Africa’s largest economy entered the new quarter with a strong likelihood of following the same old story, namely COVID-19 headwinds, recessionary trends and widespread local and global market uncertainty.
What are the chances of a plot twist?
In a year full of twists and turns, the Central Bank of Nigeria (CBN) surprised investors with a 100 basis point interest rate cut from 12.5 percent to 11.5 percent.
The monetary policy signal is a green light for more affordable lending which could stimulate economic growth and temper recessionary pressures. However, the same green light could speed up the inflationary pressures which weigh on the economy.
The currency markets may view the CBN’s rate cut as a sign that monetary policy no longer prioritises foreign investors seeking high returns on deposits.
Until now, the CBN’s hawkish monetary policy helped to maintain and grow the banking system’s foreign currency reserves, providing the Naira with a cushion against further weakness.
The current weakening global and domestic economic outlook does not support a high-interest rate environment in the short term. Faced with a protracted recession or runaway inflation, the CBN appears to have chosen the lesser of two evils.
The central bank’s latest statement indicates that high interest rates have not been successful in checking inflation, which the CBN blames on structural factors like rising fuel and electricity prices.
This raises the question of why an Oil-producing country faces inflation in fuel and electricity prices when fossil fuels are locally produced and ought to be more affordable.
The answer is the strange economic distortion created by COVID-19. In this case, Nigeria applied to borrow $3.4 Billion from the IMF in order to bail out the economy because of the COVID-19 pandemic. The money will have to be repaid – cue a hike in electricity tariffs to increase government revenues from utilities and bolster its repayment capacity.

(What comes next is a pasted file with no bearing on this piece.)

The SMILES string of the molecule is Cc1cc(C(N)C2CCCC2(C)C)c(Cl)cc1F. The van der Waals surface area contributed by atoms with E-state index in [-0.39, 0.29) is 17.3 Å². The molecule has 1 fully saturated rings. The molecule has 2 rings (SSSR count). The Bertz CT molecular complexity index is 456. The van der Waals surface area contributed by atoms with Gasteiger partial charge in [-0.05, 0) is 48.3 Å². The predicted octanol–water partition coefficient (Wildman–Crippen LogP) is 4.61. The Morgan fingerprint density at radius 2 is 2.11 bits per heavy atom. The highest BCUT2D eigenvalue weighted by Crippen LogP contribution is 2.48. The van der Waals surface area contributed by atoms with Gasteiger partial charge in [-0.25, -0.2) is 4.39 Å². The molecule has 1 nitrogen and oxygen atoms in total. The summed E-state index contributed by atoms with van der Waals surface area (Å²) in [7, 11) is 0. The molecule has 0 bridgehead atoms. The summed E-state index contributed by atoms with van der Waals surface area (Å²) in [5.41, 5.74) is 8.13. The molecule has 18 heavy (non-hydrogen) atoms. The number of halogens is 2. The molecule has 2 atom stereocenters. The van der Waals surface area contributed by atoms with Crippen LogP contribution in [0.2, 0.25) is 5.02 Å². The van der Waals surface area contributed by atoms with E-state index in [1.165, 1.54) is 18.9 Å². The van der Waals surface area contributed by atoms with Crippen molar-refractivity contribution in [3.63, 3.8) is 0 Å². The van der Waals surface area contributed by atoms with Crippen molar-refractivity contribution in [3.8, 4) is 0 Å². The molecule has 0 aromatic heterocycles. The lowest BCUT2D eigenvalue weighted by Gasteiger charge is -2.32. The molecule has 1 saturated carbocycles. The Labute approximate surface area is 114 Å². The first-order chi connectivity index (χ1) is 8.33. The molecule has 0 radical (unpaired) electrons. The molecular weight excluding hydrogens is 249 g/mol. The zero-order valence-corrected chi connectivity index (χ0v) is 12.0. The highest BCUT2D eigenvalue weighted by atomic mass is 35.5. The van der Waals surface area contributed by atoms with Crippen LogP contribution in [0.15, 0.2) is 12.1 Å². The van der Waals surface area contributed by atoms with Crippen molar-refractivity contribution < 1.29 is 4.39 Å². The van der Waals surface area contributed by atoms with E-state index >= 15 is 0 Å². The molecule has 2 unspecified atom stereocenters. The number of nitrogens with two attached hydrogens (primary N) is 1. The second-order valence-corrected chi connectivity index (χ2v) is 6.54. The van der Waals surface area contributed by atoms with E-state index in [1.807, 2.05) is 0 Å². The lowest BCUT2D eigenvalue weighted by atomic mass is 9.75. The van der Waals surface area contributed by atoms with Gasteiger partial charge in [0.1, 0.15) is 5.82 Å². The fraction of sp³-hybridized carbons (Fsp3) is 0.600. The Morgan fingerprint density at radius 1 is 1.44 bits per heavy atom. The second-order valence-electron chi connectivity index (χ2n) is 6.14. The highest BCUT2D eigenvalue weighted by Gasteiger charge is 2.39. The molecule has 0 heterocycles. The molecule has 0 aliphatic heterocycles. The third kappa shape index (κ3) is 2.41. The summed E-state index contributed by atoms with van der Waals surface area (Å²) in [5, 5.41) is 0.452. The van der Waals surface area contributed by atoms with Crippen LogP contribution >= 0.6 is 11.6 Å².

This would be credit-positive as the last thing Nigeria needs in such extraordinary times are doubts over its creditworthiness.
Weaker global Oil prices make Nigeria’s creditworthiness even more of an important factor because the state is hard-pressed to cover its budgetary needs in the current climate of low demand for crude Oil.
Now that the CBN has put checking inflation lower down in its priorities, does this signal further rate cuts in the near future?
The case for further pandemic-driven rate cuts appears to be strong. The COVID-19 outbreak shows no signs of abating. On the contrary, at the time of writing, the number of new cases in Nigeria is on the rise after lockdowns eased. Further monetary stimulus to the economy appears unavoidable.
Of course, it all depends on what happens with inflation. If the inflation rate keeps rising in sectors like fuel, electricity and food it may drag on consumer spending, outstripping the economic benefits of lower interest rates. Medical costs have also risen because of COVID-19, according to the August inflation statistics.
The pandemic comes at a time when Nigeria is exposed to external and domestic risks. Locally, the drive to diversify the economy stayed stuck in first gear.
Border clashes between herders and farmers led to border closures, further dampening economic activity. Externally, Oil prices remain in a slump, the US Dollar is appreciating and global sentiment struggles with the COVID-19 circumstances.
Further elevating fears over a technical recession in Nigeria, the World Bank forecasts an economic contraction of 3.2 percent for the full-year 2020, a five percent drop from its previous projection.
Summing up, Nigeria’s outlook remains influenced by the same old themes. If Oil prices stay depressed, foreign currency reserves and government revenues will likely decline. Low Oil prices also impact the CBN’s capacity to defend the Naira.
A falling Naira could accelerate inflation and further weigh on economic growth. Will the final quarter of 2020 see a continuation of these themes, or will the economy offer a positive surprise?
The banking sector remains a bright spot in the cloudy outlook. Easier borrowing terms might boost the banking sector’s income while encouraging economic activity. Another bright spot is that growth in China has returned, promising to hike demand in the Oil markets and further supporting Oil prices.